Topic: What Do Economies Do? [Revised 9/6]  Lecture: the four essential economic activities – adding finance  Discussion: Why is the USA economy called “Capitalism”?  Lecture: Who gets what?  Pair Check – The Lorenz Curve o A. What would a Lorenz Curve look like with complete equality in the distribution of income? o B. What if the bottom 99% of households had 5% of income, and the richest 1% had the rest? o What did you find out about income distribution since you were born?  What might explain this?  Lecture: three spheres of economic activity  Discussion of Exam 1 [part of test taken as a group]  No fault exam with clickers  Discussion: Reactions to “State of the Dream” reading?

Learning Activities – BEFORE class

Learning Activities – DURING class

4

3 Sep 19 8am

3 Sep 19 9:45

Topic: Supply & Demand – All it takes is being a parrot  Read Chapter 4 [treat Section 2 on “supply” lightly; skip “substitute” & “complementary goods,” skip 4.3 all together]  Bring in brief essay describing the “sub-prime mortgage” crisis of the Summer 2007, linking it to this chapter.  Recommended: Practice “shifting demand” at http://nova.umuc.edu/~black/ec00.html NOTE: BEGINNING OF SECTION 2 [Revised Sept 10] Topic: What’s behind all those numbers?  Read Chapter 5, Sections 1-4, note how capital stocks are treated, and focus on the “spending approach” to calculating GDP (Sec 4.2)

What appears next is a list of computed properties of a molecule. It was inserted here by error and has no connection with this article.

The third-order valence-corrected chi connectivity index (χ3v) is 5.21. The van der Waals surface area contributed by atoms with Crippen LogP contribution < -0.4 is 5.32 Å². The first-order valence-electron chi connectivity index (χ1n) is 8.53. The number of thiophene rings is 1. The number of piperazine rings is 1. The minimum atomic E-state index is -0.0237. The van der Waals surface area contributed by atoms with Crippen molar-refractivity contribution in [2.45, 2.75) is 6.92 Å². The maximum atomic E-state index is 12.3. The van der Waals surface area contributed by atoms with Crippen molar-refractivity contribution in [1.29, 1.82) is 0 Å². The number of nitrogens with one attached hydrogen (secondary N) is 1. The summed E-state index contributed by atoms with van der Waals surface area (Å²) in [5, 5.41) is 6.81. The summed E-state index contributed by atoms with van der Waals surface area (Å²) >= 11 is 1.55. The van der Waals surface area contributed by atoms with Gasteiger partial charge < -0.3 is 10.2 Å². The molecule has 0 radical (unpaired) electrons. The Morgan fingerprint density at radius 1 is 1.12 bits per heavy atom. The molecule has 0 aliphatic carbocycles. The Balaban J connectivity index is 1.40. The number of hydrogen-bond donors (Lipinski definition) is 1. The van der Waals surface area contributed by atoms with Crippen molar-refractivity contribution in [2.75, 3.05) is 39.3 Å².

Topic: Supply & Demand – All it takes is being a parrot Lecture: Theory of demand; theory of market adjustment o Any e-Bay stories? o Team work: review questions & exercises (TBD)  Lecture/discussion: What does the sub-prime mortgage crisis tell us about the dynamics of real world markets?  No fault  Who wants to join a study group?  Critical incidents essay Topic: What’s behind all those numbers?  Lecture: o NIPA & their conventions o GDP o Clicker on Discussion Question 3.1  Team work: GDP exercise 

Section 2. Macroeconomic Measurement – How do we know what’s going on?
Week Date Learning Activities – Before Class Session Learning Activities – In Class

4 Sep 26 8am 4 Sep 26

Activity: Prepare for Exam 1  Review Chapters 1 – 4  Review other readings  Review class notes  Form study groups Topic: What’s behind all those numbers? [Revised]  Read Chapter 5, Sections 5-7  Go to the BEA web page to discover what

Exam on Section 1

Topic: What’s behind all those numbers?  Lecture: Dealing with price changes o Real GDP

Learning Activities – BEFORE class

Learning Activities – DURING class

5

9:45

“current dollar GDP” and “real GDP” were the year one of your parents was born. Also find out what they are today. Briefly describe what you find.

5 Oct 3 8am

Topic: Well-being & Employment  Read Chapter 6, Sections 1, 2 (Introduction only), & 4 o Recommended: compact summary of GPI -- http://dieoff.org/page11.htm  Read Chapter 7, Sections 1 & 2.  Reflective essay on Section 1 of course: What did I learn and how did I learn best?

5 Oct 3 9:45

Topic: Well-being & Employment [revised]  Read: Chapter 7, Sections 3 & 4